If you make a habit of peeling out at stop signs, rapidly slowing and accelerating to pass people on the highway and generally stomping on the gas pedal, you're probably using more gasoline than you need. Not only that, but cutting down on such stop-and-go driving will also reduce your maintenance bills -- which can be a lot pricier than gas.


More on MainStreet and MSN Money:

Feb 26, 2012 1:48PM
In my area, you don't get a break for paying cash, so my Amazon VISA, which gives 2% cash back on gasoline, is what I normally use.  Discovercard also occasionally has 3-month periods where you get 5% cash back on gas to a certain limit, and you have to sign up on your discovercard web page.  I'm getting a 40-mpg car whenever my '97 Taurus (bought new) gives out, probably one of the compact crossovers (hatchbacks).  On the rare occasions I need to get lumber, etc. I can't carry in it, I'll either bother someone's pickup truck or hitch up the towable cart my brother bought when he sold his truck.  The convenience of a bigger isn't worth it today.
Mar 6, 2012 9:50PM

If we all work together, hydrogen generators produce enough to run a vehicle on with out the use of gasoline. This would definitely lower gas to not using it at all. I for one have a hydrogen generator in the works and it will work as expected and I plan on building more just to help others. If we all work together and get the info out on how to build your own we all will be better off.

Feb 25, 2012 7:42AM
A lot of gas stations charge more for credit card purchases. In my ares in very small print at the pump. They still
have the lower cash price in the big numbers just to get you in.

Feb 24, 2012 5:53PM

Choose well, becasuse Main Street has already gotten royaly screwed.

Mar 7, 2012 12:54AM
I agree with stuner...there are plenty of alternative fuel sources...the hydrogen fuel cell car would be that alternative...they have a working solar hydrogen fueling station at UC Irvine in California...Honda has the Clarion which is a hydrogen fuel cell is only being released at a very slow pace...mainly in the Orange county area of California...everyone should Google "hydrogen highway"  it was on track in California, over 5 years ago...then the push for hydrogen just disappeared...could it be the oil lobbyists...that they would rather make crazy profits on oil on the backs of hard working American's...the oil shortage has been known for years...don't you think it's kind of crazy that even after the 70's and 80's gas know long lines at the pumps and everyone knows there would eventually be a long term shortage...that the 1990's the American car companies decided to market and sell SUV's (total gas hogs)....really people...then wonder why we are where we are....way back in the 70's Honda had fuel efficient cars...and American car companies decided to not compete???  Or did they get bailed out by the oil companies that didn't want to lose their oil consumption!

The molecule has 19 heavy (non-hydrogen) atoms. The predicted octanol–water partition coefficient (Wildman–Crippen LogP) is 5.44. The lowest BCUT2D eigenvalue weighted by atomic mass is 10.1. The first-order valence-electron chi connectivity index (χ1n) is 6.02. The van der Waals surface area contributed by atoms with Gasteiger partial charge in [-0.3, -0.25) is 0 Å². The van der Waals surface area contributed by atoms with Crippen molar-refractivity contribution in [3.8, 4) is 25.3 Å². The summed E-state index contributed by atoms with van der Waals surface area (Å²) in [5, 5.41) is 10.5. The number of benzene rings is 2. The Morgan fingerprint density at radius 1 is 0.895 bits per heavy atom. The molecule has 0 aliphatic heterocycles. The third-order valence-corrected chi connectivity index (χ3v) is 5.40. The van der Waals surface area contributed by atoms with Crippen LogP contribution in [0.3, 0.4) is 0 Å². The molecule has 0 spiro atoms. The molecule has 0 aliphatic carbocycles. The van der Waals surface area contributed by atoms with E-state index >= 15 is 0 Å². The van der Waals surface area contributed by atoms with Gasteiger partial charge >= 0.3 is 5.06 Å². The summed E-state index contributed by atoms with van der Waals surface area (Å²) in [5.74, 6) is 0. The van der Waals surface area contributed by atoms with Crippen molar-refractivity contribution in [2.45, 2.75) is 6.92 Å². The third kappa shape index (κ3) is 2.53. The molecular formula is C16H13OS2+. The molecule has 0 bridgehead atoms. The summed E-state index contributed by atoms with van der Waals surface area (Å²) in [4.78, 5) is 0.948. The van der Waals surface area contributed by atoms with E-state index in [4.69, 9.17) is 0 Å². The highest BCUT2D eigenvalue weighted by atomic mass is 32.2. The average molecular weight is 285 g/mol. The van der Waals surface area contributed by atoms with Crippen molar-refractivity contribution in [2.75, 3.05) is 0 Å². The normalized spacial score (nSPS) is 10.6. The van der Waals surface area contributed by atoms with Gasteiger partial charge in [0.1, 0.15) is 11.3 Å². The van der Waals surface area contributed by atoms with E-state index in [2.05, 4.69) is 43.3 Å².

Please help us to maintain a healthy and vibrant community by reporting any illegal or inappropriate behavior. If you believe a message violates theCode of Conductplease use this form to notify the moderators. They will investigate your report and take appropriate action. If necessary, they report all illegal activity to the proper authorities.
100 character limit
Are you sure you want to delete this comment?


Copyright © 2014 Microsoft. All rights reserved.

Fundamental company data and historical chart data provided by Morningstar Inc. Real-time index quotes and delayed quotes supplied by Morningstar Inc. Quotes delayed by up to 15 minutes, except where indicated otherwise. Fund summary, fund performance and dividend data provided by Morningstar Inc. Analyst recommendations provided by Zacks Investment Research. StockScouter data provided by Verus Analytics. IPO data provided by Hoover's Inc. Index membership data provided by Morningstar Inc.


Smart Spending brings you the best money-saving tips from MSN Money and the rest of the Web. Join the conversation on Facebook and follow us on Twitter.